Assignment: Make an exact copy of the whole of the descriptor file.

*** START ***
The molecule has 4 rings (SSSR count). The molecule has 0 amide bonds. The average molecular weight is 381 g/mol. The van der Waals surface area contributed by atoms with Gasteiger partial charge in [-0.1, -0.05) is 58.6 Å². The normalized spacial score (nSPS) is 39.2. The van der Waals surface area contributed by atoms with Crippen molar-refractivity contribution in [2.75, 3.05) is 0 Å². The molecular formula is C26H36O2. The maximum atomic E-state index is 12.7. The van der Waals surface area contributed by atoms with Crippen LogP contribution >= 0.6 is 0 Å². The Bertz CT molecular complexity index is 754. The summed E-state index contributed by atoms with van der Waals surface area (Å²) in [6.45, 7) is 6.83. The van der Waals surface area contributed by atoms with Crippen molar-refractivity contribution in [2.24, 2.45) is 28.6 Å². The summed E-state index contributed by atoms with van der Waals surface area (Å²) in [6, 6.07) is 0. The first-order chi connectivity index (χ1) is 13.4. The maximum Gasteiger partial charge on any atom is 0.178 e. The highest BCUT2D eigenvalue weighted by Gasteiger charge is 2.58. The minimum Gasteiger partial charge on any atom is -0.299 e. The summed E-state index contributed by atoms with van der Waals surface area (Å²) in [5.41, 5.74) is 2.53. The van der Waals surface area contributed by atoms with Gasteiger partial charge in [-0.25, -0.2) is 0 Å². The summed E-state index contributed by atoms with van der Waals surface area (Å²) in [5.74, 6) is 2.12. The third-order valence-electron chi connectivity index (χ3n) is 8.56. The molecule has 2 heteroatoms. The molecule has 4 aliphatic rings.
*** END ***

The molecule has 4 rings (SSSR count). The molecule has 0 amide bonds. The average molecular weight is 381 g/mol. The van der Waals surface area contributed by atoms with Gasteiger partial charge in [-0.1, -0.05) is 58.6 Å². The normalized spacial score (nSPS) is 39.2. The van der Waals surface area contributed by atoms with Crippen molar-refractivity contribution in [2.75, 3.05) is 0 Å². The molecular formula is C26H36O2. The maximum atomic E-state index is 12.7. The van der Waals surface area contributed by atoms with Crippen LogP contribution >= 0.6 is 0 Å². The Bertz CT molecular complexity index is 754. The summed E-state index contributed by atoms with van der Waals surface area (Å²) in [6.45, 7) is 6.83. The van der Waals surface area contributed by atoms with Crippen molar-refractivity contribution in [2.24, 2.45) is 28.6 Å². The summed E-state index contributed by atoms with van der Waals surface area (Å²) in [6, 6.07) is 0. The first-order chi connectivity index (χ1) is 13.4. The maximum Gasteiger partial charge on any atom is 0.178 e. The highest BCUT2D eigenvalue weighted by Gasteiger charge is 2.58. The minimum Gasteiger partial charge on any atom is -0.299 e. The summed E-state index contributed by atoms with van der Waals surface area (Å²) in [5.41, 5.74) is 2.53. The van der Waals surface area contributed by atoms with Gasteiger partial charge in [-0.25, -0.2) is 0 Å². The summed E-state index contributed by atoms with van der Waals surface area (Å²) in [5.74, 6) is 2.12. The third-order valence-electron chi connectivity index (χ3n) is 8.56. The molecule has 2 heteroatoms. The molecule has 4 aliphatic rings.